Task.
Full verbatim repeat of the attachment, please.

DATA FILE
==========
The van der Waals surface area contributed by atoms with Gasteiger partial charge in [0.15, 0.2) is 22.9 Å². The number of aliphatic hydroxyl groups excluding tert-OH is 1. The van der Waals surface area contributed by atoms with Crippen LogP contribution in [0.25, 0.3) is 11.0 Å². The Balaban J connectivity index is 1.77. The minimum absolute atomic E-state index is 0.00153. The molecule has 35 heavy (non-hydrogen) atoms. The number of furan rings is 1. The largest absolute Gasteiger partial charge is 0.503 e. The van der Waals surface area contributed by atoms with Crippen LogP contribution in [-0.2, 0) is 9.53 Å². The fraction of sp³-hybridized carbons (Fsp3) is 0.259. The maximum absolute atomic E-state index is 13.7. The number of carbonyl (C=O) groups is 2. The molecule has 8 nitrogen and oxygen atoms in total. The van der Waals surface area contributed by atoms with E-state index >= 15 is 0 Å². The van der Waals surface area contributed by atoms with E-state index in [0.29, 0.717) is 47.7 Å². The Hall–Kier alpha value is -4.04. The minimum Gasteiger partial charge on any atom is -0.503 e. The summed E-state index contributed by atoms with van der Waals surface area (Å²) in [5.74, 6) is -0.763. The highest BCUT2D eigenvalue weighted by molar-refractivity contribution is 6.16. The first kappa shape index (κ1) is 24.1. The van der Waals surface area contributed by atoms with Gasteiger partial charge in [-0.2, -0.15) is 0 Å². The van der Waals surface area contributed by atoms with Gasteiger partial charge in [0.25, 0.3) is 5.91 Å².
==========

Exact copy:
The van der Waals surface area contributed by atoms with Gasteiger partial charge in [0.15, 0.2) is 22.9 Å². The number of aliphatic hydroxyl groups excluding tert-OH is 1. The van der Waals surface area contributed by atoms with Crippen LogP contribution in [0.25, 0.3) is 11.0 Å². The Balaban J connectivity index is 1.77. The minimum absolute atomic E-state index is 0.00153. The molecule has 35 heavy (non-hydrogen) atoms. The number of furan rings is 1. The largest absolute Gasteiger partial charge is 0.503 e. The van der Waals surface area contributed by atoms with Crippen LogP contribution in [-0.2, 0) is 9.53 Å². The fraction of sp³-hybridized carbons (Fsp3) is 0.259. The maximum absolute atomic E-state index is 13.7. The number of carbonyl (C=O) groups is 2. The molecule has 8 nitrogen and oxygen atoms in total. The van der Waals surface area contributed by atoms with E-state index >= 15 is 0 Å². The van der Waals surface area contributed by atoms with E-state index in [0.29, 0.717) is 47.7 Å². The Hall–Kier alpha value is -4.04. The minimum Gasteiger partial charge on any atom is -0.503 e. The summed E-state index contributed by atoms with van der Waals surface area (Å²) in [5.74, 6) is -0.763. The highest BCUT2D eigenvalue weighted by molar-refractivity contribution is 6.16. The first kappa shape index (κ1) is 24.1. The van der Waals surface area contributed by atoms with Gasteiger partial charge in [-0.2, -0.15) is 0 Å². The van der Waals surface area contributed by atoms with Gasteiger partial charge in [0.25, 0.3) is 5.91 Å².